We dwell in an increasingly polarized world, economically, politically. It’s a cliché to acknowledge that food connects us in universal human, but at the same time to divide ourselves by different identities defined by what we eat and don’t eat. I might not be a person who eats McDonalds. He might not be a person who eats pork. They are vegan. She thinks your quinoa is pretentious. That girl is fat because she drinks soda. And you can see how it all goes wrong.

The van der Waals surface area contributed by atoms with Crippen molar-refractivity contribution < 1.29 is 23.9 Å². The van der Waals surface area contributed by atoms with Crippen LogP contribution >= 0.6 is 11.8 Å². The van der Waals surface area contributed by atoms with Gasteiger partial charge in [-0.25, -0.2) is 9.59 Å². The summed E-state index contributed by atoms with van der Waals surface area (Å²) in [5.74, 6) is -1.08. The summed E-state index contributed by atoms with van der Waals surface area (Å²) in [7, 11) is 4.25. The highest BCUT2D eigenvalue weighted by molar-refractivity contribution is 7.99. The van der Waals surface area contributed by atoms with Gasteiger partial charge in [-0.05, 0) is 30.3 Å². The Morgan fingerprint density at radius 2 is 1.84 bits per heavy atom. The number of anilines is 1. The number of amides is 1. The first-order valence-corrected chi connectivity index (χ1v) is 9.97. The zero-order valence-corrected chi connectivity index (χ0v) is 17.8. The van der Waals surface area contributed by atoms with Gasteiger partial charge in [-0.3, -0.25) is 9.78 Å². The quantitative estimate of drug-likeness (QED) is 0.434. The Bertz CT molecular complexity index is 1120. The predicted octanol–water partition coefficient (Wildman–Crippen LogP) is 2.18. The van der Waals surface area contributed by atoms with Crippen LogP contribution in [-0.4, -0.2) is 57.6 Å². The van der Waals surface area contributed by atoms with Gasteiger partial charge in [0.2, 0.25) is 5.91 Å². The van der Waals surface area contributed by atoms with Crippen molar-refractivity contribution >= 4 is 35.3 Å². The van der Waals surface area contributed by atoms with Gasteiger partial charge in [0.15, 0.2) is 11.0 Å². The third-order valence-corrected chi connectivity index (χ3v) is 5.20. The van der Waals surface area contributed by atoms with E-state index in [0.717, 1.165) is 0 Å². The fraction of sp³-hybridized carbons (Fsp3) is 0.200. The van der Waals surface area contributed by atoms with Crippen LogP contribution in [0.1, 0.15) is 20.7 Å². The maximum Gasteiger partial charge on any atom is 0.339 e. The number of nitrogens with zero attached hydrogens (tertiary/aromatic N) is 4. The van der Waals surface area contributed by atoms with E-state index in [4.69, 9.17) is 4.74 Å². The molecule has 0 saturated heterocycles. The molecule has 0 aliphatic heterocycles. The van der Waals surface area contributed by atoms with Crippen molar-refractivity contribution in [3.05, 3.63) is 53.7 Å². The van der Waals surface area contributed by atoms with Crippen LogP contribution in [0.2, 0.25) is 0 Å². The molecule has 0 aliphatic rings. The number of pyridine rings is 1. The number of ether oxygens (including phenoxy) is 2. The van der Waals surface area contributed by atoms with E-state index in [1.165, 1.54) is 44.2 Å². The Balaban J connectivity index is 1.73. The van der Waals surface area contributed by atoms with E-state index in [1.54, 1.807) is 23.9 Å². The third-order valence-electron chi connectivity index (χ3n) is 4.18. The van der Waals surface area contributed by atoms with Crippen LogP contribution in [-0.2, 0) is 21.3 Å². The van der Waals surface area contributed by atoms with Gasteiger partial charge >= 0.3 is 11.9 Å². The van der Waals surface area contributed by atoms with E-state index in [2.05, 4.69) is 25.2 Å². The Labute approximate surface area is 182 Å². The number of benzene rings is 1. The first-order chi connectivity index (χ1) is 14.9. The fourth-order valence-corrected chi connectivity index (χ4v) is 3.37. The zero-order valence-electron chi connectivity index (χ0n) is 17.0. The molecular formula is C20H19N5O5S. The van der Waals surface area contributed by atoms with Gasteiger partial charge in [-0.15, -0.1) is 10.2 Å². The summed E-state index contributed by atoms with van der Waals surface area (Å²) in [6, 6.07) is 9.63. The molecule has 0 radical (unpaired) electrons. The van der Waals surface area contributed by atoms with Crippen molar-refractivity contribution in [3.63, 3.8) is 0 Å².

Every single one of us has a stake in the food system, but when we self-conscious people in the food movement dominate the discourse, we often widen the gaps. We imagine ourselves the arbiters of taste, teaching people “real food” and aesthetic norms around its presentation (witness Pinterest and Instagram). When we present our values as “lifestyle” they become aspirational social goals, which to some are educational, to others just eye-candy, and to others off-putting. We entrench positions by talking more than listening, which in turn, can elicit a strong response. Take for example parents’ reactions to the attempts to improve school food by proclaiming their children’s “right” to eat the junk food that is being replaced; they are pushing back. There are realities of nutrition and calories, but our conversation takes place amidst divisions of society and language, and becomes broader than the matter at hand. We get in our own way.